While the discovery of mathematical elegance was the product of faith for these pioneers, it has been the source of faith for others. In his book, Truth Decay, Douglas Groothuis shares the account of a Russian physicist: “I was in Siberia and met God there while working on my equations. I suddenly realized that the beauty of these equations had to have a purpose and design behind them, and I felt deep in my spirit that God was speaking to me through these equations.” In that moment, the young scientist stepped over the chasm from atheism to theism and, ultimately, Christianity.

God Did It – On the Shoulders of Giants
Christians using science to show that “God Did It” remained in the vanguard of scientific discovery well into the 19th century. Groundbreaking advances in electro-magnetism, microbiology, medicine, genetics, chemistry, atomic theory, and agriculture were the works of men like John Dalton, Andre Ampere, Georg Ohm, Michael Faraday, Louis Pasteur, William Kelvin, Gregor Mendel, and George Washington Carver—all believers whose achievements were the outworking of their Christian faith.

Scientists in the truest sense of the word, these were investigators who doggedly followed the evidence wherever it led, approaching the gaps of understanding not with “God did it!” resignation, but with “God created it” expectation.

Whether they realize it or not, every scientist, including Jerry Coyne, stands on the shoulders of these giants. As German physicist Ernst Mach once acknowledged, “Every unbiased mind must admit that the age in which the chief development of the science of mechanics took place was an age of predominately theological cast.”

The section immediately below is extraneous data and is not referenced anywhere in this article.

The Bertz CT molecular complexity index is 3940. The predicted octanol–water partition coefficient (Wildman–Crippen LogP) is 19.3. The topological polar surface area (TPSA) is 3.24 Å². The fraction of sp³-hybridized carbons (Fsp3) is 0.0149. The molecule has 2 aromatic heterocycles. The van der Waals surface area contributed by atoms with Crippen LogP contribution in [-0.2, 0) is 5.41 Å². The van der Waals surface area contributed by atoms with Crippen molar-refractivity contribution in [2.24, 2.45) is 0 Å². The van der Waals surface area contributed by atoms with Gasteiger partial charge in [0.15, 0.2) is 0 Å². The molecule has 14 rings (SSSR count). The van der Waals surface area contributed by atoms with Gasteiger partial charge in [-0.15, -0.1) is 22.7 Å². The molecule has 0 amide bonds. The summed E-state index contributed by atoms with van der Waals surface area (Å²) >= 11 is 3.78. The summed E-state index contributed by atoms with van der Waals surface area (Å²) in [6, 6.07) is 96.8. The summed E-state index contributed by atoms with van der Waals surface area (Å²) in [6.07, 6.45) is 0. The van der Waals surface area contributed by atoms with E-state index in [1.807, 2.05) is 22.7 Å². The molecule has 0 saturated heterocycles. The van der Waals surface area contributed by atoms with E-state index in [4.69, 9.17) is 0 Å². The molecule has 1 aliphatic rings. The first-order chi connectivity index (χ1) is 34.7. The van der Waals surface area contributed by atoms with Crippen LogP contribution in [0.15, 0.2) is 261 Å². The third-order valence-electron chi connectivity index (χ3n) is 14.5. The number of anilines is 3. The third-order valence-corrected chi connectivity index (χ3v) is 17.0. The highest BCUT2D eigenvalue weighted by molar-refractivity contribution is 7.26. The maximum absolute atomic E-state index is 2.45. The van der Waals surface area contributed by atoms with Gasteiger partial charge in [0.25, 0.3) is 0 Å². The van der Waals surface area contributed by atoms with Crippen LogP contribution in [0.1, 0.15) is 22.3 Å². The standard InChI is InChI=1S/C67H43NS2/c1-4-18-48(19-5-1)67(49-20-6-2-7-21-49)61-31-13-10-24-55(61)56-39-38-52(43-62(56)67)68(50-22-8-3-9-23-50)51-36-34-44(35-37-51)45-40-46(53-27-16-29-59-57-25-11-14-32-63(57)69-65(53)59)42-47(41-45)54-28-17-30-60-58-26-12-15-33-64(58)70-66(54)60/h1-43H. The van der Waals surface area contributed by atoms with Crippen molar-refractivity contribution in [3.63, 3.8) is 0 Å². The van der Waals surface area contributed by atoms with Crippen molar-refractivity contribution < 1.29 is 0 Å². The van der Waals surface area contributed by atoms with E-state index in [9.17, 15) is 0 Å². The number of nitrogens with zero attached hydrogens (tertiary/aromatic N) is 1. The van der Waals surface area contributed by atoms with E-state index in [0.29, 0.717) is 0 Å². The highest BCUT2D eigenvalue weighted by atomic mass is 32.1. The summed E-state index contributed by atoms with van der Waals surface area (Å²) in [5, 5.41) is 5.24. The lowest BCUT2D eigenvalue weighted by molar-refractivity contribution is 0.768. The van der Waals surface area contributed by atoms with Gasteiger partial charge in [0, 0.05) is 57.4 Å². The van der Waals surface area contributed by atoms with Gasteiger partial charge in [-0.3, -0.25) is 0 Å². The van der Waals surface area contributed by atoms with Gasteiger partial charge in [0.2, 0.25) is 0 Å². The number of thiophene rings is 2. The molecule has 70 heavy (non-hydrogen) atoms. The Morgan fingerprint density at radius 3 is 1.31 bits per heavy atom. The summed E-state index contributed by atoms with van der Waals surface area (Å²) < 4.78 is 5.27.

An airport-based agent with the U.S. Customs and Border Protection in Atlanta, Georgia, believed he was shipping drug money and illegal guns to Mexican cartel members in Arizona, officials said Thursday.

Agent Devon Samuels, 45, was among 13 people arrested today on suspicion of a multitude of crimes, including taking payoffs from — and providing guns and cash to — people he thought were international drug dealers. A side investigation into a major drug ring resulted in a near-record-breaking seizure of an estimated $2.8 million in Ecstasy, according to a news release from the office of the U.S. Attorney in Georgia, Sally Qullian Yates.

Samuels, who also goes by “Smokey,” believed he was meeting with lackeys from drug cartels three times in November, but his contacts were really undercover officers. Here’s what Yates’ office said about the Arizona angle:

Samuels is charged with accepting five firearms and approximately $20,000 in alleged drug money from an undercover police officer on Nov. 30, 2010. Samuels went directly to [Atlanta’s Hartsfield-Jackson Airport] with the firearms and money and unlawfully used his badge to bypass security again, smuggling the money and guns into the airport. Once inside the airport, Samuels allegedly gave the firearms and money to a second undercover officer who told Samuels that he was going to transport the firearms and money to Arizona for a meeting with members of a Mexican drug cartel.
On two other occasions earlier in November, authorities say, Samuels took $72,000 in make-believe drug proceeds through the airport to Jamaica, where he handed it over to people he thought were drug-gang affiliates.

Samuels’ wife, Keisha “Platinum” Jones, a Delta Airlines employee, went on one of the Jamaica trips, officials said. She was also arrested.

In his spare time, Samuels is said to have used federal computers to check if his buddies were under investigation, and one of those people, Jerome “Romey” Bushay, was linked to the alleged Ectasy-and-pot ring. More than 700,000 tabs of Ecstasy were seized in the investigation, known as “Operation Rude Beast.”